Definitive Technology IWSub 10/10 In-wall Subwoofer Reviewed

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The biggest problem when integrating a home theater into your home is the inevitable cluttering that results due to all of the boxes that comprise a home theater, including subwoofers, power amplifiers, speakers and source equipment, which shrinks the actual space in which you can sit and enjoy your favorite movies. Careful planning and smart ideas can help to minimize this sense of clutter, including putting your source equipment and amplifiers into a nearby closet (and using a centralized remote control), and, of course, by using in-wall and in-ceiling speakers to make up your surround sound.

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That leaves the cumbersome, and often ill-fitting, subwoofer. Great bass performance, even in the most modest room, requires a large, square box sitting behind a sofa or against the wall. Well, as of late, you have a viable option: an in-wall subwoofer. Some manufacturers have produced some pretty weak and flabby in-wall subwoofers, but now that Definitive Technology (a company known for its brains as well as its brawn), is getting into the game, people should stand up and take notice. Their new IWSub 10/10 in-wall subwoofer has all the right specifications, and paired with the company's stunning and powerful SubAmp 600 external power amplifier, it should be a contender.

Unique Features
The IWSub 10/10 subwoofer features a 10-inch Flat Technology driver coupled with a 10-inch, pressure-driven Infrasonic bass radiator for smooth bass response. The subwoofer is a 19 7/8-inch by 14 3/8-inch sealed medite box (with a mounting flange) that fits directly between two studs in your wall. It is less than four inches deep, so that it fits flush in a normal wall, making custom installation in either new or existing construction a no-brainer.

Mated to the SubAmp 600 (the only amplifier recommended by Definitive Technology for the IWSub), it is a clean product that is very versatile. The SubAmp 600 comes in either black or silver finish, and can be rack-mounted using the supplied rack mounts, or mounted on a shelf using the supplied feet. Personally, I find the shiny silver finish really tasteful. One SubAmp 600 can power either one or two IWSub 10/10s. The SubAmp 600 has several useful controls, including phase, subwoofer volume and crossover. These allow fine-tuning of the subwoofer specific to its environment for a customized sound and feel. Also, you can paint the removable grilles and bezel on the in-wall subwoofer, so it can even match your chartreuse walls, if that's your goal.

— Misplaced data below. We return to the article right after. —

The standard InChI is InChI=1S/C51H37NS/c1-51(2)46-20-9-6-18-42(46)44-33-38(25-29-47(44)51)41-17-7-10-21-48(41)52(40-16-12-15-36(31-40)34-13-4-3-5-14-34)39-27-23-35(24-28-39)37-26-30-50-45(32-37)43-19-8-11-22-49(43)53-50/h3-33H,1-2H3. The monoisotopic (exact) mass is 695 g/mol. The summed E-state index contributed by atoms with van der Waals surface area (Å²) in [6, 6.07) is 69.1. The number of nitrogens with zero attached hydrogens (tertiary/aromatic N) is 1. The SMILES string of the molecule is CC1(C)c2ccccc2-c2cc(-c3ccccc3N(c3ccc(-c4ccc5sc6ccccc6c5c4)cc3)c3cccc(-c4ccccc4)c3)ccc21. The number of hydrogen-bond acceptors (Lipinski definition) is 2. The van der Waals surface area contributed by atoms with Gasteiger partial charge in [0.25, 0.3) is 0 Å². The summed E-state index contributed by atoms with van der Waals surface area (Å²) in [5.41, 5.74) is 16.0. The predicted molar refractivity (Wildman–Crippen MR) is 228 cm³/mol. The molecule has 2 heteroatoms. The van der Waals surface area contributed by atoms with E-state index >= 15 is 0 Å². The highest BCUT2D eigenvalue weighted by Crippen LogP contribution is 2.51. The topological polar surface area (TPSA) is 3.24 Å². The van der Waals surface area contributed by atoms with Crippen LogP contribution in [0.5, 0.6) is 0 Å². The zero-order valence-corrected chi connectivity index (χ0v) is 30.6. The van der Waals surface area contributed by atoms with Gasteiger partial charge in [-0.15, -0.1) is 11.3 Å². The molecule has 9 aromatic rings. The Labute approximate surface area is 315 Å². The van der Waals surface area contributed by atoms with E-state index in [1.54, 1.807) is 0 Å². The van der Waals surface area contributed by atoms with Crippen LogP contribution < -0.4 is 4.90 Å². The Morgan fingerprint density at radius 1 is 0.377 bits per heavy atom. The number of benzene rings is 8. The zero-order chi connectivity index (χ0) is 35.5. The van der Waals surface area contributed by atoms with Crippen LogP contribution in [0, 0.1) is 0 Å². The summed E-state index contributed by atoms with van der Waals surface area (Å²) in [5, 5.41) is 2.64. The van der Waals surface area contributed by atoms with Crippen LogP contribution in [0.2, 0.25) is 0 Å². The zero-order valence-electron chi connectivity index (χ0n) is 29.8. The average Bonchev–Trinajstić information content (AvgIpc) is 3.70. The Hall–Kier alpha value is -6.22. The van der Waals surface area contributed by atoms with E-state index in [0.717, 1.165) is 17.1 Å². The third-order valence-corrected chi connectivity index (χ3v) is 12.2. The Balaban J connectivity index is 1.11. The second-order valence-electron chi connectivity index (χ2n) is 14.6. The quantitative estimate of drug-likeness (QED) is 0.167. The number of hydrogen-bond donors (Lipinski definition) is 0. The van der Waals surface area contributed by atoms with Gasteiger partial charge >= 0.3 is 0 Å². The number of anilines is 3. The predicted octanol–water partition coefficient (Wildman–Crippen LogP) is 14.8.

Installation/Setup/Ease of Use
Installing the subwoofer into the wall is really easy. In fact, in my test installation, I installed two of the IWSub 10/10s mated to one SubAmp 600 (per Definitive Technology's blessing), as the test room was pretty large and required two subwoofers, no matter what kind. The IWSub 10/10 subwoofers get cut into the wall, just like any normal in-wall speaker, and Definitive Technology even gives you cutouts of your subwoofer dimensions so you can simply trace around the cutout sheet on your destination wall and then use a drywall knife or saw to cut out the drywall for easy installation.

On the amplifier side, simply connect your line-level subwoofer output from your audio/video receiver to the LFE input on the SubAmp 600, and then connect speaker cable from the SubAmp 600 to each subwoofer, and you're good to go. Then calibrate your receiver's subwoofer output, as you normally would, and dial in the controls on the front of the SubAmp. You should have incredibly well-tuned bass response. For my installation, I installed the subwoofers in the front walls, making them both LFE subwoofers. I set my three Definitive Technology UIW-75 front speakers (left, center and right) as "small", and with the balanced sound due to the addition of the subwoofers, I was thrilled with the result. Using the subwoofer amplifiers is also well thought out. You can connect the subwoofer amplifier to the rest of your system in two ways. You can use a trigger to actuate the power command on the amplifier, or set it to signal sensing, which will have it turn on when needed. Personally, I prefer the 12-volt trigger variety, as that way the subwoofer is ready no matter when you need it, and there is no delay at all.

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